Also known as the City of Gold, Johannesburg is a hotspot for world-class shopping and entertainment. There is plenty of accommodation here, and the convenience of the OR Tambo International Airport.

The Eastern Cape Versus the Western Cape – What’s the Difference?

The Eastern Cape Versus the Western Cape – What’s the Difference?

First-time visitors to South Africa can’t be blamed for not knowing their eastern from their western when it comes to the capes. They’re relatively near to one another, and have many similarities. So, what’s the difference between the laid-back Eastern Cape and the slightly-busier-but-still-very-chilled Western Cape?

The Lowdown on the Eastern Cape


The Eastern Cape is a massive, but quieter province. It stretches from Storms River to the area previously known as the Transkei (which borders KwaZulu-Natal), and inland to include gorgeous mountains. The Eastern Cape is characterised by some large cities, like Port Elizabeth and East London, but mainly by its rural Xhosa villages, which freckle the landscape. Cattle roam the grassy plains and there is an undeniable sense of space and solitude.


The Eastern Cape is also home to some magnificent game reserves and national parks, thanks to all of the space available for the wildlife to roam. A few of the best known of these are Addo Elephant National Park, Shamwari Private Game Reserve, Kwandwe Private Game Reserve, and the Baviaanskloof Mega Reserve. For this reason, the Eastern Cape is fantastic for safaris, bird watching, and game viewing. Look out for the Big 5 – elephant, rhino, buffalo, lion and leopard.


This province has an extensive coastline, and the waters are fairly warm and safe for swimming. There are also loads of rivers that lead to the sea, particularly between Port Elizabeth and East London. These create pretty holiday retreats along the coast. It is an awesome destination for anyone that loves watersports and, because of the consistent winds, it has become a world-class kiting destination.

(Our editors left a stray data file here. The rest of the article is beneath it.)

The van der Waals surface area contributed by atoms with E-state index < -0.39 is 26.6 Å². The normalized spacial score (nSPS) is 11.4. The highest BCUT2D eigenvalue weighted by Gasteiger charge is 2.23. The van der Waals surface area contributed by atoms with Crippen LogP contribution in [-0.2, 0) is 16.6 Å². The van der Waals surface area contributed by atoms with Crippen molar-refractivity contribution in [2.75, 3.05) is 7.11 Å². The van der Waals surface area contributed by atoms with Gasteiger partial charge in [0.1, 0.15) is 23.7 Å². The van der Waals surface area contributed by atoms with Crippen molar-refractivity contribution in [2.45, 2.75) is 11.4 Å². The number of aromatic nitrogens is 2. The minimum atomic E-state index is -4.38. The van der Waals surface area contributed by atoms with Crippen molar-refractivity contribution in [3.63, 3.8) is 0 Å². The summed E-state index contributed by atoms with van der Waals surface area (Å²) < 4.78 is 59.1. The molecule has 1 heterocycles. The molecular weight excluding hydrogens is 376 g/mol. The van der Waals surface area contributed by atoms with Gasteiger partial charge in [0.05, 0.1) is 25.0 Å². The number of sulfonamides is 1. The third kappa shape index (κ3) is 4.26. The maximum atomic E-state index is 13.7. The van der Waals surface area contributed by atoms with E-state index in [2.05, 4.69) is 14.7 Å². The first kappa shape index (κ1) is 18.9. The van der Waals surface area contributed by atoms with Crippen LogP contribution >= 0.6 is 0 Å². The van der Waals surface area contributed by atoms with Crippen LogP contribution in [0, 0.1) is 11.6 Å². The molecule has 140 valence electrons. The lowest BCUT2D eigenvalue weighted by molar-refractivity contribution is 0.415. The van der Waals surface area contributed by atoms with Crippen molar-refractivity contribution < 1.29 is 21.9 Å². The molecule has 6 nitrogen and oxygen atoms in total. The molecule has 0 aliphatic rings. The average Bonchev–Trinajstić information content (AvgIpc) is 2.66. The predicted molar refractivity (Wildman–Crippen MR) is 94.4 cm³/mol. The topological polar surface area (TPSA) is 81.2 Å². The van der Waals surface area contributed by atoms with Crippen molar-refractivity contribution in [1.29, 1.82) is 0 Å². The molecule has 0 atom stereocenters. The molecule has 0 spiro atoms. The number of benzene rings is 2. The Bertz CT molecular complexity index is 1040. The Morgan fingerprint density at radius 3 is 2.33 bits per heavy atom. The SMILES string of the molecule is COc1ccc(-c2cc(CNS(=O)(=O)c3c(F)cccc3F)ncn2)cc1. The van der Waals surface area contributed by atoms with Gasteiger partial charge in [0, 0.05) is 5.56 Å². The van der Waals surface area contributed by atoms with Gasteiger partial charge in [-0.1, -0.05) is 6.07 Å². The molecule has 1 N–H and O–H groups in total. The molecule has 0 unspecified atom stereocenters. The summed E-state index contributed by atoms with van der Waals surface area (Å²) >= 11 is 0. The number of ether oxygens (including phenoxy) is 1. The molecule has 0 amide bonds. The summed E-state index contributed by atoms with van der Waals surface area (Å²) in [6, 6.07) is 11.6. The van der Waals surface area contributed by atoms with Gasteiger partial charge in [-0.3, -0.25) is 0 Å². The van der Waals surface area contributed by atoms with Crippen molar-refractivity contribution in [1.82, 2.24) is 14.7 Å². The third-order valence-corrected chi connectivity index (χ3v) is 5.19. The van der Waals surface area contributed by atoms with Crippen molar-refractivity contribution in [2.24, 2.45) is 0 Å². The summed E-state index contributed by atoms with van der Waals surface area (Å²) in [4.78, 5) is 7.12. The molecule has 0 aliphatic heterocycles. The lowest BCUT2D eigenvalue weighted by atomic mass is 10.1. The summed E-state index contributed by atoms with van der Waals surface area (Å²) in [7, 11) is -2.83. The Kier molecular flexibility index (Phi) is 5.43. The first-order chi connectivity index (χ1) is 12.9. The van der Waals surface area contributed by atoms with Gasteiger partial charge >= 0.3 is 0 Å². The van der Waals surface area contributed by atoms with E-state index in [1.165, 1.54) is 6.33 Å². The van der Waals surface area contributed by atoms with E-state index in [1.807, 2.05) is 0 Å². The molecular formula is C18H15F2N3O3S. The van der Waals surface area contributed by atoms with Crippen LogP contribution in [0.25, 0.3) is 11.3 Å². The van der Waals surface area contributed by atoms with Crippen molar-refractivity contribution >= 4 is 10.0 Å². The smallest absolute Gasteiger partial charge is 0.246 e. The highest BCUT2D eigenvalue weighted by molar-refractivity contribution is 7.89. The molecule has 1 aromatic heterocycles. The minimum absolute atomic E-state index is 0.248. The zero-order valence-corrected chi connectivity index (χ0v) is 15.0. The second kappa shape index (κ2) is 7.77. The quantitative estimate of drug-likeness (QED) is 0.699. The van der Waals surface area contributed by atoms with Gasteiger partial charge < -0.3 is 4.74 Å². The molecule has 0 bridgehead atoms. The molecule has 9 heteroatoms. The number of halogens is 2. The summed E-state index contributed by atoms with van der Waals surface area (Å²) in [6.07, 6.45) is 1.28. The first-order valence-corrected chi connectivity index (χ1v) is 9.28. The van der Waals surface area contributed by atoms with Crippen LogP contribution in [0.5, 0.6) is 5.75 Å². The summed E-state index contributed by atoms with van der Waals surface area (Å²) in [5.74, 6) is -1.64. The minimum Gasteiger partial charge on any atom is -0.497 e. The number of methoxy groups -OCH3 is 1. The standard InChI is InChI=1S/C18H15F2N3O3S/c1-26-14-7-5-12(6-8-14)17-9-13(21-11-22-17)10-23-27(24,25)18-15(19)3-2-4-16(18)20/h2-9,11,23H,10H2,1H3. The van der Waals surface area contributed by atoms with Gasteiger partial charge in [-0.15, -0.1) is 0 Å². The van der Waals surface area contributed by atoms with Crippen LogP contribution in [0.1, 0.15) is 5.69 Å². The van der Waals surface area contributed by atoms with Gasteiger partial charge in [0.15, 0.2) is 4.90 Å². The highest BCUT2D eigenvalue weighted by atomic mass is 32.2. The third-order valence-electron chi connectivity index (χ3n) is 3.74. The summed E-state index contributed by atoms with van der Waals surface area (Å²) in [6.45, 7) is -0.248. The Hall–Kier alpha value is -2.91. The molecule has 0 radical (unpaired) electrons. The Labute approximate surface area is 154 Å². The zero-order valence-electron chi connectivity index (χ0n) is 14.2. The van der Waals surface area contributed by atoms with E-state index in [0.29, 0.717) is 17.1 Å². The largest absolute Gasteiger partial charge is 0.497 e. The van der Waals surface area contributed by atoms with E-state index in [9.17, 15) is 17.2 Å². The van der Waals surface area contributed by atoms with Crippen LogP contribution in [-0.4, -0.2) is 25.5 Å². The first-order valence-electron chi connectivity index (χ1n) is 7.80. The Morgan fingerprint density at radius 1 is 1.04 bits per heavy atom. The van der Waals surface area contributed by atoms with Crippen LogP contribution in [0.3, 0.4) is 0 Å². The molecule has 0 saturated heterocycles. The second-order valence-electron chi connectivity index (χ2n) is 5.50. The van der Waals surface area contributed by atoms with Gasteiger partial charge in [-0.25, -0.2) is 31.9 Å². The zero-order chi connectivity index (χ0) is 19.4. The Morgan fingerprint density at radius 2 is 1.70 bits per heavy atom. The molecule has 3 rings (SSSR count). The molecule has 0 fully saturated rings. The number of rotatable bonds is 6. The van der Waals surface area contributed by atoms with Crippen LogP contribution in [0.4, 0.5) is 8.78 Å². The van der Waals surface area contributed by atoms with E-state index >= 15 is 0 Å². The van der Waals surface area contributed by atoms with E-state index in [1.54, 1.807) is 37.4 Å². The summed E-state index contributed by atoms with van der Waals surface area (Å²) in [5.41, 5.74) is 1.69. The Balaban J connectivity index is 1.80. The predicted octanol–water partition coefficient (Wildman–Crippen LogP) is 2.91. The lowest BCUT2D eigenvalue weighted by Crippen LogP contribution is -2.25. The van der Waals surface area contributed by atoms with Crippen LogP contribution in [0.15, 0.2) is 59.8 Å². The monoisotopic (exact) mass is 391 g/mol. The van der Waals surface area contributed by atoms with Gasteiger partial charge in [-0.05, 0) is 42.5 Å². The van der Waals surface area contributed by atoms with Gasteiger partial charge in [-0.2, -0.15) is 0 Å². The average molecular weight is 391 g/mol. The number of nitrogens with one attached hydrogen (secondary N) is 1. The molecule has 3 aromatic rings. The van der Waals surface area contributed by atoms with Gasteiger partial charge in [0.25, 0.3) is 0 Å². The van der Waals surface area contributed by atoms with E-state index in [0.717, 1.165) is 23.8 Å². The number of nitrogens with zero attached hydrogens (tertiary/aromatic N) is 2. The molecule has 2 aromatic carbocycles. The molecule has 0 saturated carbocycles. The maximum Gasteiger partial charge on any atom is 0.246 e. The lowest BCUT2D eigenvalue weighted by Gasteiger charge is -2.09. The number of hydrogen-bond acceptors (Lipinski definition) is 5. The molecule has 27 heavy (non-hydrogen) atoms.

The Lowdown on the Western Cape


A little more cosmopolitan than its eastern counterpart, the Western Cape tends be more about shopping, winelands, and entertainment. Of course, there are many spectacular natural areas here too; with its impressive mountain ranges, verdant valleys, exquisite white-sand beaches, and endless stretches of vineyards.


In fact, the Western Cape is known the world over for its wines. So, it is not surprising that, around the main city centre of Cape Town, there are many wine farms. Here, visitors can taste some excellent wines (or pair them with delicious meals).


More than just the metropolis, the Western Cape is home to unique little towns and villages that give it its character. These include Franschhoek, Swellendam, Robertson, Paternoster and Hermanus. A little further away from Cape Town, there is the Garden Route. This is home to Knysna, Mossel Bay and Plettenberg Bay, amongst other gems.


Cape Town itself is home to some of the world’s best-known attractions. These include Table Mountain, Robben Island, the V & A Waterfront, Kirstenbosch National Botanical Gardens, and the Two Oceans Aquarium.


Adventure sports like shark cage diving, bungy jumping, abseiling, kloofing and mountain climbing are a must here, because the landscape lends itself to exploring. The ocean waters are significantly cooler in the Western Cape than the Eastern Cape.

EC vs WC

Well, it’s almost impossible to choose between the two. They both have incredible natural areas, plenty of history and lashings of culture. The Western Cape offers great shopping, plenty of history, world-class wines, and first-class entertainment. The Eastern Cape is hard to beat in terms of its game reserves, stunning warm sea water, pristine beaches, friendly folk, and tranquillity. They both have loads of charming historical towns and lashings of culture. In addition, they both have plenty of accommodation – ranging from guesthouses and B&B’s to game lodges, resorts, hotels, and apartments. Find a full range of establishments on SA-Venues.com.